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Summary judgment is appropriate where "there is no genuine issue as to any material fact and . . . the moving party is entitled to judgment as a matter of law." When deciding whether to grant summary judgment in part, the court must ascertain and specify "what material facts exist without substantial controversy and what material facts are actually and in good faith controverted." Fed.R. Civ.P. 56(c).
Rashad Elbeshbeshy was employed by the Franklin Institute in its nuclear structural mechanics unit from January 3, 1984 to April 17, 1984. Elbeshbeshy’s job description involved a technical aspect of drafting proposals after he reviewed the plans for nuclear power plants submitted by architects and engineers to the Nuclear Regulatory Commission, and a marketing aspect of submitting the proposals to the Nuclear Regulatory Commission. Elbeshbeshy drafted two proposals, one concerning "overcooling transient" and one concerning "hydrogen blanketing." His proposals were reviewed by his supervisor, Dr. Vu Con ("Dr. Con") and by Dr. Con's supervisor, Dr. Salvatore Carfagno ("Dr. Carfagno"). Dr. Con believed that the proposals contained substantive shortcomings. Elbeshbeshy did not agree with Dr. Con's assessment. Dr. Carfagno did not express an opinion with respect to the substantive quality of the work, but he did decide that the working relationship between Dr. Con and Elbeshbeshy was not pleasant. On April 17, 1984, the Franklin Institute terminated Elbeshbeshy’s employment. The reason given for the termination in Elbeshbeshy’s employment record was Elbeshbeshy’s "lack of cooperation." A complaint for defamation and wrongful discharged was filed against the Franklin Institute. Presently before the court is the motion for partial summary judgment of the Franklin Institute on the ground that its statement was not defamatory; that the statement that the reason behind Elbeshbeshy’s termination was "lack of cooperation" was not published; that Elbeshbeshy’s claim for defamation is barred by defendant's qualified privilege to evaluate the job performance of its employees; and that punitive damages may not be awarded under Pennsylvania law in a wrongful discharge case.
Should the motion for partial summary judgment be granted?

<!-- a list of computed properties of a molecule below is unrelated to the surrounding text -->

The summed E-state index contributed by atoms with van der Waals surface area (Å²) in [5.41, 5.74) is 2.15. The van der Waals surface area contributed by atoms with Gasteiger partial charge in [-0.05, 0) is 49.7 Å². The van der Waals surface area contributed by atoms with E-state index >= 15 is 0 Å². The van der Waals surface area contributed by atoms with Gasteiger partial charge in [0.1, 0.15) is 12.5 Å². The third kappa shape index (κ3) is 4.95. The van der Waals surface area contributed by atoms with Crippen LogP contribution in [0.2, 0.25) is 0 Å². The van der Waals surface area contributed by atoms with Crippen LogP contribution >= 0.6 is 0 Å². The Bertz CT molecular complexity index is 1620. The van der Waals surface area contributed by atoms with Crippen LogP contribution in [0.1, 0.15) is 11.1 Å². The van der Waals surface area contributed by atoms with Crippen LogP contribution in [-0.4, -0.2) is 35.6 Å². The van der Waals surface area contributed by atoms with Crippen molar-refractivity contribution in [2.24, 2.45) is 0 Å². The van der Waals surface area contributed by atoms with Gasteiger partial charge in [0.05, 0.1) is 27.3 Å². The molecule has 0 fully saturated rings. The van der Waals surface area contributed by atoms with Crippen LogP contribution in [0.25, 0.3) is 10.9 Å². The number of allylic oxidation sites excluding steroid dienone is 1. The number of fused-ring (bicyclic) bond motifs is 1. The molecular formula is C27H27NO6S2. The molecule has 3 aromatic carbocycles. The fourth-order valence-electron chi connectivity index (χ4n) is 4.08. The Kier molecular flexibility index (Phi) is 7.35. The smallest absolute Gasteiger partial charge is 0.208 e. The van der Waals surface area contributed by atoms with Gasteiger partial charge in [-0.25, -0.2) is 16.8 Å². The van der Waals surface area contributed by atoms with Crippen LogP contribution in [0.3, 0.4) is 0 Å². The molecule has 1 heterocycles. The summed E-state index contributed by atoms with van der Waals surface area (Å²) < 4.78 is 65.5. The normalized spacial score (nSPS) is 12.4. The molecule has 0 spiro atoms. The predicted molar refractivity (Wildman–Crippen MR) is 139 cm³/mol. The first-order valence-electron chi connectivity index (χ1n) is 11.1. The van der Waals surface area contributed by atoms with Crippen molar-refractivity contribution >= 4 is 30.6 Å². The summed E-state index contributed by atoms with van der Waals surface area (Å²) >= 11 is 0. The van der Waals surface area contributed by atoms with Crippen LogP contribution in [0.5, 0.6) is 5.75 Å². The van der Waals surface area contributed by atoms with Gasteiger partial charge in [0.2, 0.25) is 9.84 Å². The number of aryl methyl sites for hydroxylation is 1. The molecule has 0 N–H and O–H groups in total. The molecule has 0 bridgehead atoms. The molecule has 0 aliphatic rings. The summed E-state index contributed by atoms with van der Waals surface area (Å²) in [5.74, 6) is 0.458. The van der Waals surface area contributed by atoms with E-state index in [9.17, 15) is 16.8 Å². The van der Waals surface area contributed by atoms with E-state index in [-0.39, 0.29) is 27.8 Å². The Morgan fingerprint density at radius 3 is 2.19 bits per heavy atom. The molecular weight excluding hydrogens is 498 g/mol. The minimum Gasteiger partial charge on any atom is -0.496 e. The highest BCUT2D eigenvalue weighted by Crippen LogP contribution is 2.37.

The court found that the assertion in Elbeshbeshy’s employment record that he was terminated for "lack of cooperation" could be defamatory. It is not unreasonable that the assertion, standing alone, might lead members of the community and third persons to reasonably believe that Elbeshbeshy’s nature was irremediably insubordinate, obnoxious, and antagonistic. As regards the next ground forwarded by the Franklin Institute, publication occurs, however, when the defamer communicates the statement to one other person, even if that one other person is the defamer's agent. Since Elbeshbeshy presented evidence that the statement was communicated to Dr. Con, Dr. Carfagno, and members of the Franklin Institute’s personnel department, the publication element may be satisfied here. Elbeshbeshy, however, presented some evidence that he was terminated for reasons of professional jealousy. Accordingly, the court held that a genuine issue as to a material fact exists here as to whether defendant acted with malice or abused its privilege. Finally, the court held that a claim for wrongful discharge sounds in tort as well as in contract. Although the parties cited no Pennsylvania cases on point, the court noted that courts generally allow recovery of punitive damages for wrongful discharge where the employer acted with malice. Accordingly, the court was not convinced, at this time, that the Pennsylvania Supreme Court would not, in the right circumstances, allow recovery of punitive damages for wrongful discharge.